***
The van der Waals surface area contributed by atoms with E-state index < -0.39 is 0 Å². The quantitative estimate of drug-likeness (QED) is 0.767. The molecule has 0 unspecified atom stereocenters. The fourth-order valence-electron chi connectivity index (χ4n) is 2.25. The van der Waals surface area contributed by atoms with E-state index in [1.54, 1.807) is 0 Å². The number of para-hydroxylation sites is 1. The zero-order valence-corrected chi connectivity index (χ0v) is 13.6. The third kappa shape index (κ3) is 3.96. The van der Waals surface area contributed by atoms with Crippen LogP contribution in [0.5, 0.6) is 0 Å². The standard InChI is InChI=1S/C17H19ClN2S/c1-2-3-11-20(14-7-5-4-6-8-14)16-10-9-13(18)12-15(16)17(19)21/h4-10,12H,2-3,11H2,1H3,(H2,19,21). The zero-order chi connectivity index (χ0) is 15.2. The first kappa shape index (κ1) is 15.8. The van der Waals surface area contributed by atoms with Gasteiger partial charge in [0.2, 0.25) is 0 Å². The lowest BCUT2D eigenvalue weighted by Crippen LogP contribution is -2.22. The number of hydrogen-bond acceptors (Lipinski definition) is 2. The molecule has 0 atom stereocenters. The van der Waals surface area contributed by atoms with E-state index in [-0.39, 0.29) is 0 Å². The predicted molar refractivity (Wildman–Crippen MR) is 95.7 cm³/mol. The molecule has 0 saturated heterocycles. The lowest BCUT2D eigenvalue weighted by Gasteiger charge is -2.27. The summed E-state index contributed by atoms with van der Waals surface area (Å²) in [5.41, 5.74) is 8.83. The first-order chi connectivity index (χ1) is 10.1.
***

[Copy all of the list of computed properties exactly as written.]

The van der Waals surface area contributed by atoms with E-state index < -0.39 is 0 Å². The quantitative estimate of drug-likeness (QED) is 0.767. The molecule has 0 unspecified atom stereocenters. The fourth-order valence-electron chi connectivity index (χ4n) is 2.25. The van der Waals surface area contributed by atoms with E-state index in [1.54, 1.807) is 0 Å². The number of para-hydroxylation sites is 1. The zero-order valence-corrected chi connectivity index (χ0v) is 13.6. The third kappa shape index (κ3) is 3.96. The van der Waals surface area contributed by atoms with Crippen LogP contribution in [0.5, 0.6) is 0 Å². The standard InChI is InChI=1S/C17H19ClN2S/c1-2-3-11-20(14-7-5-4-6-8-14)16-10-9-13(18)12-15(16)17(19)21/h4-10,12H,2-3,11H2,1H3,(H2,19,21). The zero-order chi connectivity index (χ0) is 15.2. The first kappa shape index (κ1) is 15.8. The van der Waals surface area contributed by atoms with Gasteiger partial charge in [0.2, 0.25) is 0 Å². The lowest BCUT2D eigenvalue weighted by Crippen LogP contribution is -2.22. The number of hydrogen-bond acceptors (Lipinski definition) is 2. The molecule has 0 atom stereocenters. The van der Waals surface area contributed by atoms with E-state index in [-0.39, 0.29) is 0 Å². The predicted molar refractivity (Wildman–Crippen MR) is 95.7 cm³/mol. The molecule has 0 saturated heterocycles. The lowest BCUT2D eigenvalue weighted by Gasteiger charge is -2.27. The summed E-state index contributed by atoms with van der Waals surface area (Å²) in [5.41, 5.74) is 8.83. The first-order chi connectivity index (χ1) is 10.1.